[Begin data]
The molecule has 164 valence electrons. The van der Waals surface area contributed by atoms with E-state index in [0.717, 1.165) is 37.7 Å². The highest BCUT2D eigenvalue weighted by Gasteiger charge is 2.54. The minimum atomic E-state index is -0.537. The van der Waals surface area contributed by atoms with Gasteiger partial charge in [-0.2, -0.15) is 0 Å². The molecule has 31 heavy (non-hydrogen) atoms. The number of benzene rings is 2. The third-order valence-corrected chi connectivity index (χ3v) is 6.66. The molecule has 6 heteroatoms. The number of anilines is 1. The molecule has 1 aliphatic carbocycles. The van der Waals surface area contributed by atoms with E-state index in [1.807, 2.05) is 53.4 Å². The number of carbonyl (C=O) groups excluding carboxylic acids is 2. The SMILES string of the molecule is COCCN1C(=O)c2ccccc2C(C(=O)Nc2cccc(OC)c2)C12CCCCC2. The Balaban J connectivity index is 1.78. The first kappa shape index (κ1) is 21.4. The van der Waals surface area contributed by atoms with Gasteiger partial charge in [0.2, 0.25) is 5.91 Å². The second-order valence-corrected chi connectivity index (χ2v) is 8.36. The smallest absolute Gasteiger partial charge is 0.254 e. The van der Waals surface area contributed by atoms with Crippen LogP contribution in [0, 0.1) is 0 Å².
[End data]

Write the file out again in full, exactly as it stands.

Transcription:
The molecule has 164 valence electrons. The van der Waals surface area contributed by atoms with E-state index in [0.717, 1.165) is 37.7 Å². The highest BCUT2D eigenvalue weighted by Gasteiger charge is 2.54. The minimum atomic E-state index is -0.537. The van der Waals surface area contributed by atoms with Gasteiger partial charge in [-0.2, -0.15) is 0 Å². The molecule has 31 heavy (non-hydrogen) atoms. The number of benzene rings is 2. The third-order valence-corrected chi connectivity index (χ3v) is 6.66. The molecule has 6 heteroatoms. The number of anilines is 1. The molecule has 1 aliphatic carbocycles. The van der Waals surface area contributed by atoms with E-state index in [1.807, 2.05) is 53.4 Å². The number of carbonyl (C=O) groups excluding carboxylic acids is 2. The SMILES string of the molecule is COCCN1C(=O)c2ccccc2C(C(=O)Nc2cccc(OC)c2)C12CCCCC2. The Balaban J connectivity index is 1.78. The first kappa shape index (κ1) is 21.4. The van der Waals surface area contributed by atoms with Gasteiger partial charge in [0.2, 0.25) is 5.91 Å². The second-order valence-corrected chi connectivity index (χ2v) is 8.36. The smallest absolute Gasteiger partial charge is 0.254 e. The van der Waals surface area contributed by atoms with Crippen LogP contribution in [0, 0.1) is 0 Å².